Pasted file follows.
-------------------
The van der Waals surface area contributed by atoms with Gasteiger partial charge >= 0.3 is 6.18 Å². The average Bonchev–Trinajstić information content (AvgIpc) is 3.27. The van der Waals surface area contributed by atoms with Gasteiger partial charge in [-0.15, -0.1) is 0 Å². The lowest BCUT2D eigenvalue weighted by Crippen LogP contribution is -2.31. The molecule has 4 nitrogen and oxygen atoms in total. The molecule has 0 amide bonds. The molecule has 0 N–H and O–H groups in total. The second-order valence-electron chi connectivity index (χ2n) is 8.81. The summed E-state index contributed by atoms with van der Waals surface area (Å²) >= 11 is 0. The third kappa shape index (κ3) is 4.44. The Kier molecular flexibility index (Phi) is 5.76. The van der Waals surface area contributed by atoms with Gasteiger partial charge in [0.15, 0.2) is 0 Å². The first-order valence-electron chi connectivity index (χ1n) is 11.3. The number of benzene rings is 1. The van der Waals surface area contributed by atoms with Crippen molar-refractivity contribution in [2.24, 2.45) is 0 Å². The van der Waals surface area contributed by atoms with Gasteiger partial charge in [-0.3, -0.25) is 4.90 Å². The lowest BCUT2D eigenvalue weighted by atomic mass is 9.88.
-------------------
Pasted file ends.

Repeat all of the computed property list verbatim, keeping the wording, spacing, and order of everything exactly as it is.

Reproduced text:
The van der Waals surface area contributed by atoms with Gasteiger partial charge >= 0.3 is 6.18 Å². The average Bonchev–Trinajstić information content (AvgIpc) is 3.27. The van der Waals surface area contributed by atoms with Gasteiger partial charge in [-0.15, -0.1) is 0 Å². The lowest BCUT2D eigenvalue weighted by Crippen LogP contribution is -2.31. The molecule has 4 nitrogen and oxygen atoms in total. The molecule has 0 amide bonds. The molecule has 0 N–H and O–H groups in total. The second-order valence-electron chi connectivity index (χ2n) is 8.81. The summed E-state index contributed by atoms with van der Waals surface area (Å²) >= 11 is 0. The third kappa shape index (κ3) is 4.44. The Kier molecular flexibility index (Phi) is 5.76. The van der Waals surface area contributed by atoms with Gasteiger partial charge in [0.15, 0.2) is 0 Å². The first-order valence-electron chi connectivity index (χ1n) is 11.3. The number of benzene rings is 1. The van der Waals surface area contributed by atoms with Crippen molar-refractivity contribution in [2.24, 2.45) is 0 Å². The van der Waals surface area contributed by atoms with Gasteiger partial charge in [-0.3, -0.25) is 4.90 Å². The lowest BCUT2D eigenvalue weighted by atomic mass is 9.88.